The UK gross domestic product (GDP) is forecasted to grow by 1.2 per cent in 2013, up from erstwhile forecast of 1 per cent in May, signalling the growing vigour across a range of sectors such as services, construction and manufacturing.
The Confederation of British Industry (CBI), a leading business lobby, has raised the GDP forecast following a better-than-expected performance in the second quarter.
For 2014, the CBI predicted that the economy would grow by 2.3 per cent, up from the earlier 2 per cent due to increase in disposable incomes besides growth in business and housing investment demand.
The group, however, expects rebalancing of the country’s economy to begin next year. It expects the country’s exports to drive the economy next year, as growth in the Euro area and worldwide is likely to return by then while improved domestic market will increase imports.
Stephen Gifford, director of economics at CBI, said: “As the Eurozone returns to growth and global momentum continues to build we should see a gradual increase in business investment and UK trade.
“But despite a relatively stable global environment over the last year, risks remain as financial markets move to a new regulatory environment and the Eurozone continues to evolve. Meanwhile, emerging markets are facing structural challenges, particularly as China rebalances towards domestic consumption, which indicates muted growth prospects.”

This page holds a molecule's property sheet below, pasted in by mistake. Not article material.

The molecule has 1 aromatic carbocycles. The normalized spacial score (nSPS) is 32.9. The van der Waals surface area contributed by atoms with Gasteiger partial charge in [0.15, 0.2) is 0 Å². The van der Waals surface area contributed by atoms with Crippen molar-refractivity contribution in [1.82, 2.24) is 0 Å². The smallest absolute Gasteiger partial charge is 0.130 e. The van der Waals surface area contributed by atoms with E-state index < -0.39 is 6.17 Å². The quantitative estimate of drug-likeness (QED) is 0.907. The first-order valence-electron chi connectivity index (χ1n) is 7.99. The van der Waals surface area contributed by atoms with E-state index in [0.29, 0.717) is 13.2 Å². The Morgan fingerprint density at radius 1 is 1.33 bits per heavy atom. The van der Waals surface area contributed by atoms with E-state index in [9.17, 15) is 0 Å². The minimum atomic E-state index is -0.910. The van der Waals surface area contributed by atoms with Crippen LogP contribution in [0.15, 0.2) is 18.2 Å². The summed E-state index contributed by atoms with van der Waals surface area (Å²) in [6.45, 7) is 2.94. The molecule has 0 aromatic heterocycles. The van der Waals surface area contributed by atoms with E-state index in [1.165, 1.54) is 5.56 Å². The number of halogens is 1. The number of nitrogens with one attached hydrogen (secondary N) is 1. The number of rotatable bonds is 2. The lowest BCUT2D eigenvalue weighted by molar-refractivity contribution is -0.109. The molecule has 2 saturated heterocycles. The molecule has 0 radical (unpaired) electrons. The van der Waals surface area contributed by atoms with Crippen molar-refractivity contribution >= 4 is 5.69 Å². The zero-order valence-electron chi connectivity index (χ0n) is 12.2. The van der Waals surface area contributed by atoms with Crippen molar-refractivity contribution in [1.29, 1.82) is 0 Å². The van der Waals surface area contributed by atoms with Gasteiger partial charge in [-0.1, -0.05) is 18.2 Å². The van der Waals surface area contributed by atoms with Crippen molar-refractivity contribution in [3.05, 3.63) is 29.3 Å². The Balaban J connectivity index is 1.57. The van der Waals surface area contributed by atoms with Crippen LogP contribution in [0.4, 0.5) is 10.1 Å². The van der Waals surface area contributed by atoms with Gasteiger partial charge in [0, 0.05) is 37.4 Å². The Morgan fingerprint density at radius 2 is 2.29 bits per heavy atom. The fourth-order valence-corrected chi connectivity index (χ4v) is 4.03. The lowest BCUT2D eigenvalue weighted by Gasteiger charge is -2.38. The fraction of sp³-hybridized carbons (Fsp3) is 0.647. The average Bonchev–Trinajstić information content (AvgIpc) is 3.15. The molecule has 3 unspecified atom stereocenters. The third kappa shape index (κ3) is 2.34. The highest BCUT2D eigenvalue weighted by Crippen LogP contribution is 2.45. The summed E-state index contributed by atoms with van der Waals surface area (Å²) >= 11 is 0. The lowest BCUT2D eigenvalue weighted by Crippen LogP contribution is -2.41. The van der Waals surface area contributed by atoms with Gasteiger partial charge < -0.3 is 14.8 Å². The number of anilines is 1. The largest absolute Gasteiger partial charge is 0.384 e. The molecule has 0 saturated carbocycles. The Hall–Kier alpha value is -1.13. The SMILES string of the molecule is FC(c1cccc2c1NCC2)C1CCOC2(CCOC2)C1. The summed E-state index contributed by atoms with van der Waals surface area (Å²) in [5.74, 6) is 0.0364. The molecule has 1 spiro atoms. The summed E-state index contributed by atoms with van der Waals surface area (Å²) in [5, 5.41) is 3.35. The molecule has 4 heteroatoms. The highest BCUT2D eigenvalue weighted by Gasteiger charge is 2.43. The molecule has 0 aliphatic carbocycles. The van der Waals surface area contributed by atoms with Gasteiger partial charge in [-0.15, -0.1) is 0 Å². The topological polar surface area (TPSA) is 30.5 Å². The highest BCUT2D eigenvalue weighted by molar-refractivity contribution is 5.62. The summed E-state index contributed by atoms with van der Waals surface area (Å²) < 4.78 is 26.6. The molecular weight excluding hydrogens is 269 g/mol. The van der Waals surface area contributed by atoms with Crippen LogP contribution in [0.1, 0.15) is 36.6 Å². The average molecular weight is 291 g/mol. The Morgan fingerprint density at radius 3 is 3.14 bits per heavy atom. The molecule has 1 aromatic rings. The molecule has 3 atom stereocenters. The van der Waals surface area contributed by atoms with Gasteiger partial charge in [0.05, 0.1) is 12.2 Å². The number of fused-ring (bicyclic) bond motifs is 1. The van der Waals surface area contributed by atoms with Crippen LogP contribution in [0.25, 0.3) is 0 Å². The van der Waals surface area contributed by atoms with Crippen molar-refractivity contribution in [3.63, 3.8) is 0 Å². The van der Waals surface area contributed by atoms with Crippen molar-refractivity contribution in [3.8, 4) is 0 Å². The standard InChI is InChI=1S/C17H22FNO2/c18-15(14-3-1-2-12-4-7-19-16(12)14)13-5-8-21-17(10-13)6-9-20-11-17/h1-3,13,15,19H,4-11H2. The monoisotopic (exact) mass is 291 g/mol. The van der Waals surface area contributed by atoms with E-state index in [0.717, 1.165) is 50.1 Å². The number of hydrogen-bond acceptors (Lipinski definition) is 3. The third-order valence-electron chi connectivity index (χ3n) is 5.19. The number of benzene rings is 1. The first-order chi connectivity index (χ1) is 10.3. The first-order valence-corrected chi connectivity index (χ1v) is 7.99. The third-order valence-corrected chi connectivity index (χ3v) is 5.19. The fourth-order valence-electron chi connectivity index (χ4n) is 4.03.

Household spending is expected to boost in the second half of 2013 and throughout next year due to growth in disposable income. Business investment is likely to grow by 7.3 per cent in 2014, compared to negative 2.8 per cent this year.
Export growth is likely to rise from 0.7 per cent this year to 4.9 per cent next year. However, the contribution of trade to economic growth is likely to remain marginal next year.
According to the CBI forecasts, unemployment rate will touch 7.8 per cent in 2013 and decline marginally to 7.6 per cent in 2014, while interest rates may remain unchanged till 2014.
The CBI believes that as the economy pulls through, companies will make use of their current workers than go for new appointments.
John Cridland, director-general of CBI, said: “The economy has started to gain momentum and confidence is picking up, but it’s still early days. The government needs to get behind talented UK businesses to help them break into new export markets and sell great British products and services around the globe.”